The RS232 serial communication protocol is the most widely used method of controlling professional audio/video equipment in signal management systems. The standard is used to control dimmers, switches, amplifiers, and projectors as well as any other vital system components.
This article is intended to provide a basic understanding of the fundamentals of the RS232 connection that can be used to diagnose and address problems in serial connectivity. Most of the issues you will encounter can be resolved quickly if you know the operating principles of the protocol and where to look when you encounter a COM port error. If you want to know more about how to fix serial port problems, read on.
Two types of issues can give you trouble when using serial connections. Some are caused by software conflicts while other kinds of COM port problems are caused by hardware incompatibility or connectivity complications.
Let’s take a look at serial port troubleshooting when the underlying issue is caused by software.
To perform serial port communication troubleshooting, you may need to reconfigure the communication settings that control data transfer. Some of the settings you need to look at are Parity, DataBits, StopBits, and BaudRate. Both ends of a serial communication implementation need to have their parameters set in the same way. You can gain more information about configuration settings in the RS232 port review.
Serial Port Debugger
Serial Port Debugger is a professional utility that provides users with the ability to start monitoring any serial port available in a system. It helps track down communication problems and resolve them immediately.
To adequately perform serial port debugging it is advisable to have a great tool to assist you. Serial Port Debugger is a software application that helps you identify and diagnose serial communication errors. With this RS232 debugging software you can easily track down the problem and get it fixed.
For serial communication to operate successfully, both ends of the conversation need to employ identical software settings. An example is where both the controlling and controlled device have the same parity setting or use the same BaudRate. Failure to set these correctly will disable the serial transmission.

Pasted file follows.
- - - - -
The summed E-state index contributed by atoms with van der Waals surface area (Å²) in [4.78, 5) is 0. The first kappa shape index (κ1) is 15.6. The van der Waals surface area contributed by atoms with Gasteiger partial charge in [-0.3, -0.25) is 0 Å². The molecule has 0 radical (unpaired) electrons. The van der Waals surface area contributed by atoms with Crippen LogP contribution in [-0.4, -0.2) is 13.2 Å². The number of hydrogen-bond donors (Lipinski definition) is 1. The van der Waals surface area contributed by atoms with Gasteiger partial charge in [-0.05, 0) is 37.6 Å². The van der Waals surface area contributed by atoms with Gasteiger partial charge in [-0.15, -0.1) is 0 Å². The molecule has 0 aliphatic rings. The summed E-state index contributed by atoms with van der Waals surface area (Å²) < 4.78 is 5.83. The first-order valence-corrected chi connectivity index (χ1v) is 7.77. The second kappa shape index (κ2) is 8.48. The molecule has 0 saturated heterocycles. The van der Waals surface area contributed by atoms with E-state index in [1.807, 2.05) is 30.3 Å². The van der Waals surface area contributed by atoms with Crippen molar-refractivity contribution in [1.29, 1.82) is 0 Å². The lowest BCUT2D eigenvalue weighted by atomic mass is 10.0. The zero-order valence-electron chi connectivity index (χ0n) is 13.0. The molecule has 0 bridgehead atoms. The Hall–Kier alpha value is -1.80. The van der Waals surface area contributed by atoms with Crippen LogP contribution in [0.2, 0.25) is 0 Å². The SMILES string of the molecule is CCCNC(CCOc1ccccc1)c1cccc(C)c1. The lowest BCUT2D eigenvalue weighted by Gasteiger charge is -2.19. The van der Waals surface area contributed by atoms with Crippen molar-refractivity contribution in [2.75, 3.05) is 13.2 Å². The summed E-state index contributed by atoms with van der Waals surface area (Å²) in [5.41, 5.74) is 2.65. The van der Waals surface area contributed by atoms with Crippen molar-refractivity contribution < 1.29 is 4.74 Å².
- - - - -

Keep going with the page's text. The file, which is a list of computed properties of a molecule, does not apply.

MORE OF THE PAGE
You can find and set these parameters in the software’s status bar which provides information about the serial port and signal lines.
Serial port control information:
nBaudRate: Defines the serial port baud rate. Possible values are: 110, 300, 600, 1200, 2400, 4800, 9600, 14400, 19200, 38400, 56000, 57600, 115200, 128000 and 256000. By default, 110 value is taken.
nDataLength: Defines data lengths in a packet. Possible values are 5, 6, 7 and 8. The default value is 7 bits.
cParity: Defines parity in one of the following values: (E)ven, (O)dd, (M)ark, (S)pace, or (N)one. By default (N)one is taken.
nStopBits: Defines a number of stop bits. Possible values are: “1”, “1,5” and “2”. The default value is “1”.
cHandflow: Defines flow control value. Possible values are Hardware (P), Xon/Xoff (X) and None. The default value is None.
Serial/modem control lines state:
RTS: Request to Send line indicator
CTS: Clear to Send line indicator
DSR: Data Send Ready line indicator
DCD: Data Carrier Detect line indicator
DTR: Data Terminal Ready line indicator
RI: Ring line indicator
The gray circle stands for the undetermined state. The red circle stands for a low line level, and the green circle stands for a high line level.
Cables can pose a potential source of an RS232 error. Correctly cabling the device to the serial interface is essential to creating a viable connection.
A common problem when technicians attempt to debug RS232 issues is that the wiring between the control system and the device has not been done correctly.
Most control systems only require that two wires are connected to the controlled device. This connection is between the Transmit (XMT) and Ground (GND) pins on the control system which are connected to the controlled device’s Receive (RCV) and Ground (GND) pins.
A third wire is employed when the controlled device is expected to send a response to the controller. If you are using a computer’s serial port to control peripheral equipment, this is the standard wiring diagram.
The type of cable that you use can impact the ability to create a serial communication channel. You might need to use either a straight-through cable or a null-modem cable. Straight-through cables are equipped with a male connector at one end and a female connector on the other side. A female connector is on both ends of a null-modem cable. You need to use the correct cable for your application or you will not successfully set up connectivity.
Incorrect wiring can be the source of errors when connecting a device to its control system.
When terminal block type connectors are used, you can test the voltage with a voltmeter. This will help determine if the connection has been correctly implemented.
With the interconnecting cable in place and the voltmeter set to "DC", test the voltage between the RCV pin and the GND pin on the terminal block connector. You should look for a reading that falls between_12V and _6V. The XMT line should have the same reading.
If you have connected the lines between the control system and the controlled device and the voltmeter displays a steady reading of 0 volts, there is a high probability that you have the Receive and Transmit lines reversed (Fig. 4).
Serial Port Monitor is a professional-grade serial port debugging tool that will prove instrumental in troubleshooting and resolving problems with serial communication. This COM port debugging tool deserves to be part of your software arsenal if you work with serial interfaces and devices.